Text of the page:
Three days after the general elections, the results of both the presidential and general elections were announced. ZANU PF has a resounding majority of the House of Assembly. Emmerson Mnangagwa won the presidency with 50.8% of the vote, to Nelson Chamisa’s 44.3%. The results, announced by the Zimbabwe Electoral Commission (ZEC), were met with mixed reactions. There was surprise, jubilation, defeat, and anger. Protests in the capital city Harare on 1 August led to the deaths of three civilians. The presence of the army on city streets has added to an already tense atmosphere. Although Mnangagwa has already proclaimed victory, and several heads of state have publicly congratulated him, Chamisa insists that the elections were rigged and that he is the rightful winner of the presidential campaign.

Allegations of rigging started before the election.

Opposition parties and non-governmental organizations pointed out irregularities in the voters roll, ZEC’s lack of reform and transparency, and media bias in favor of ZANU PF, the ruling party. Chamisa has stated that his party has evidence of the rigging and intends to contest the election results through the courts. In the midst of this uncertainty and political back-and-forth is the population of Zimbabwe, and what the results of this election mean for the future of the country and its people.

Elias Mambo, an independent journalist who’s spent the last seven months covering the run-up and aftermath of the elections, believes that what happens now depends largely on whether Mnangagwa can deliver on his promises of economic reform. However, the results of the election were unexpected, and the shock, coupled with the deployment of the army, has created a very subdued atmosphere. “Once presidential results were announced on Thursday evening, there was no jubilation on the streets because the military had been deployed,” says Mambo.  ZANU’s landslide victory in the House of Assembly came a surprise to voters. After all, MDC-A pulled large crowds for rallies and marches, with Chamisa appealing particularly to young voters. However, according to Mambo, MDC-A failed to make enough headway in rural areas, and this cost them in the parliamentary election.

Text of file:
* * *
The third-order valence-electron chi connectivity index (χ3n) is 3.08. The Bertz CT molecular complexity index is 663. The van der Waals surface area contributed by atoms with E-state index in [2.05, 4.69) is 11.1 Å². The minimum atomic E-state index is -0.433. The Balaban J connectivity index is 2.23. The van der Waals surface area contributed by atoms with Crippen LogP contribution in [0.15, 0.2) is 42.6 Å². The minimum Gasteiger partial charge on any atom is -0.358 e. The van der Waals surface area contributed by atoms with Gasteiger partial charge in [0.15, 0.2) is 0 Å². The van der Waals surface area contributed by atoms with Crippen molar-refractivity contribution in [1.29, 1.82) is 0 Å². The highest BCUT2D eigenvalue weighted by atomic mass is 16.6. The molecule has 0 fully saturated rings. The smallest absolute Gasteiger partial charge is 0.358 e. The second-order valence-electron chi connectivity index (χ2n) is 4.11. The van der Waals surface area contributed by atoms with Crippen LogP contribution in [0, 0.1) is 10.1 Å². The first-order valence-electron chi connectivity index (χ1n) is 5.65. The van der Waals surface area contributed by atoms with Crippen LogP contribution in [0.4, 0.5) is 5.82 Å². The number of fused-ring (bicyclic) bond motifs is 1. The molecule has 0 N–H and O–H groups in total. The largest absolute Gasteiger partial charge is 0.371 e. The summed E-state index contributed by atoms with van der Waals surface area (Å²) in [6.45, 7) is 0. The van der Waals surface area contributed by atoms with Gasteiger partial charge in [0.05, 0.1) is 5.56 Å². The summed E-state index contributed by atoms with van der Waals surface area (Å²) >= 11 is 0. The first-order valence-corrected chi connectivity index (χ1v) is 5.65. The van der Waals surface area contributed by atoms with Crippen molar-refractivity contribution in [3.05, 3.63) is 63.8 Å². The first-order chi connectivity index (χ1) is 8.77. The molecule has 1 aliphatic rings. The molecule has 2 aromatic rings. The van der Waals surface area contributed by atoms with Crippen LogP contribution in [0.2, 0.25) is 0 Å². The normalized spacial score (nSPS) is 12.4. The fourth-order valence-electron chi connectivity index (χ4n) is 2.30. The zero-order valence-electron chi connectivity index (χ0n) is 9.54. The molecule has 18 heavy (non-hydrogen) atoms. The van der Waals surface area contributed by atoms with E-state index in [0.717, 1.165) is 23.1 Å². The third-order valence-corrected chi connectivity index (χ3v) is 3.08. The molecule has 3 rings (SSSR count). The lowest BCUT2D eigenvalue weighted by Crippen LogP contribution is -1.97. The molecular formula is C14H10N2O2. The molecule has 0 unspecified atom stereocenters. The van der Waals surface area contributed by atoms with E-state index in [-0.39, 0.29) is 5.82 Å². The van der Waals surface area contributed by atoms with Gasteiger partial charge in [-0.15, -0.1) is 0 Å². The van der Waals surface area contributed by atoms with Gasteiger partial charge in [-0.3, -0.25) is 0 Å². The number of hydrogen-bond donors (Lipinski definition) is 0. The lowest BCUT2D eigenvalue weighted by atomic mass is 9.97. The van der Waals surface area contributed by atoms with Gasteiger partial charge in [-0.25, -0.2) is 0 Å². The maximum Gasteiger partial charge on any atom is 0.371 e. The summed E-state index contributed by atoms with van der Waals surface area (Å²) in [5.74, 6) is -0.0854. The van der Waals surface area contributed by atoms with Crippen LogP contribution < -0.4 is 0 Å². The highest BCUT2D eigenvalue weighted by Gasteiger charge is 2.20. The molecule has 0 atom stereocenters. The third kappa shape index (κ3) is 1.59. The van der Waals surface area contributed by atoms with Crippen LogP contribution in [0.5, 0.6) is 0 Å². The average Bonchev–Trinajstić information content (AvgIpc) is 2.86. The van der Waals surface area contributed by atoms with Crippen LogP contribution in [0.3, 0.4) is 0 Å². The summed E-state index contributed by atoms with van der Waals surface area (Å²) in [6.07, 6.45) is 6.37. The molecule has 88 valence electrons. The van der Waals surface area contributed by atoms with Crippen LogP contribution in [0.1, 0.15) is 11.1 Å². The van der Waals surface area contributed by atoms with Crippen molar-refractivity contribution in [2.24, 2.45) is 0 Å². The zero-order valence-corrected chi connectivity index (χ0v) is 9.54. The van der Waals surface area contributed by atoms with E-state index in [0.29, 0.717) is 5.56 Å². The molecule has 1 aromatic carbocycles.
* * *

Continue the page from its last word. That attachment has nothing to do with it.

Now, the office of the president is the hot button issue. Chamisa conceded defeat with his party’s losses in the House of Assembly, but refuses to concede to Mnangagwa. Whether or not he will able to successfully challenge the election results remain to be seen, but Mambo doesn’t believe that the results will be overturned. “It seems the international community and the (Southern African) region prefer stability over democracy in Zimbabwe,” says Mambo. “They were on the ground as part of observers and AU and SADC gave the polls a thumbs up, meaning the results will remain credible.”

Time will now be the judge of whether the 2018 general elections are the beginning of progress in Zimbabwe. Emmerson Mnangagwa made big promises of investment and jumpstarting industry. With the presidential election secured, the country waits for an official inauguration, and what MDC-A’s next move will be.

Discussion

comments...

Get occasional updates from UN Dispatch


Subscriptions


Get the Global Dispatches Podcast!